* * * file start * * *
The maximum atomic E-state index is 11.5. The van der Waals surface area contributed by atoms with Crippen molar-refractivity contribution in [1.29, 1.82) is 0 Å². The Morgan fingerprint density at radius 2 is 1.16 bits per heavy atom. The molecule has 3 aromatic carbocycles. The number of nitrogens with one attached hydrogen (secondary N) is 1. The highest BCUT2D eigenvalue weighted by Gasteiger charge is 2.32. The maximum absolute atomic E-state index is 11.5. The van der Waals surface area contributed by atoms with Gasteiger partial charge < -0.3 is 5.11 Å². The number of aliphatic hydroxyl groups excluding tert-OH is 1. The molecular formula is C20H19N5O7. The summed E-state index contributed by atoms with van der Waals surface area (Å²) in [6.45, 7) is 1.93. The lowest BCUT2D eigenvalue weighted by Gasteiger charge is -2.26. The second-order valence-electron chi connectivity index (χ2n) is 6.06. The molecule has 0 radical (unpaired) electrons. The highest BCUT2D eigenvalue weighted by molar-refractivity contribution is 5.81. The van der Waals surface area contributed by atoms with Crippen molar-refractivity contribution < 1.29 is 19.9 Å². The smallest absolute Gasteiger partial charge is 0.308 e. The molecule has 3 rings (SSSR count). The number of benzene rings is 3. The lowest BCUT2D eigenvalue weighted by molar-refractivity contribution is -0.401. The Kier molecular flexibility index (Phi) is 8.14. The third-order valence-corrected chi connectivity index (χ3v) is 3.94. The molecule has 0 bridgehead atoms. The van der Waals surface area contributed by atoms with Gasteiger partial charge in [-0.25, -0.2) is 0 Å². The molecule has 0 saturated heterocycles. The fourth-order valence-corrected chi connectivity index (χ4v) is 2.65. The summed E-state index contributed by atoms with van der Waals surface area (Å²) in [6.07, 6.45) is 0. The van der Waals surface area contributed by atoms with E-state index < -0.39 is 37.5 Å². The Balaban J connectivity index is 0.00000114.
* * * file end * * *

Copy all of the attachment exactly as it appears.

The maximum atomic E-state index is 11.5. The van der Waals surface area contributed by atoms with Crippen molar-refractivity contribution in [1.29, 1.82) is 0 Å². The Morgan fingerprint density at radius 2 is 1.16 bits per heavy atom. The molecule has 3 aromatic carbocycles. The number of nitrogens with one attached hydrogen (secondary N) is 1. The highest BCUT2D eigenvalue weighted by Gasteiger charge is 2.32. The maximum absolute atomic E-state index is 11.5. The van der Waals surface area contributed by atoms with Gasteiger partial charge < -0.3 is 5.11 Å². The number of aliphatic hydroxyl groups excluding tert-OH is 1. The molecular formula is C20H19N5O7. The summed E-state index contributed by atoms with van der Waals surface area (Å²) in [6.45, 7) is 1.93. The lowest BCUT2D eigenvalue weighted by Gasteiger charge is -2.26. The second-order valence-electron chi connectivity index (χ2n) is 6.06. The molecule has 0 radical (unpaired) electrons. The highest BCUT2D eigenvalue weighted by molar-refractivity contribution is 5.81. The van der Waals surface area contributed by atoms with Crippen molar-refractivity contribution < 1.29 is 19.9 Å². The smallest absolute Gasteiger partial charge is 0.308 e. The molecule has 3 rings (SSSR count). The number of benzene rings is 3. The lowest BCUT2D eigenvalue weighted by molar-refractivity contribution is -0.401. The Kier molecular flexibility index (Phi) is 8.14. The third-order valence-corrected chi connectivity index (χ3v) is 3.94. The molecule has 0 bridgehead atoms. The van der Waals surface area contributed by atoms with Gasteiger partial charge in [-0.25, -0.2) is 0 Å². The molecule has 0 saturated heterocycles. The fourth-order valence-corrected chi connectivity index (χ4v) is 2.65. The summed E-state index contributed by atoms with van der Waals surface area (Å²) in [6.07, 6.45) is 0. The van der Waals surface area contributed by atoms with E-state index < -0.39 is 37.5 Å². The Balaban J connectivity index is 0.00000114.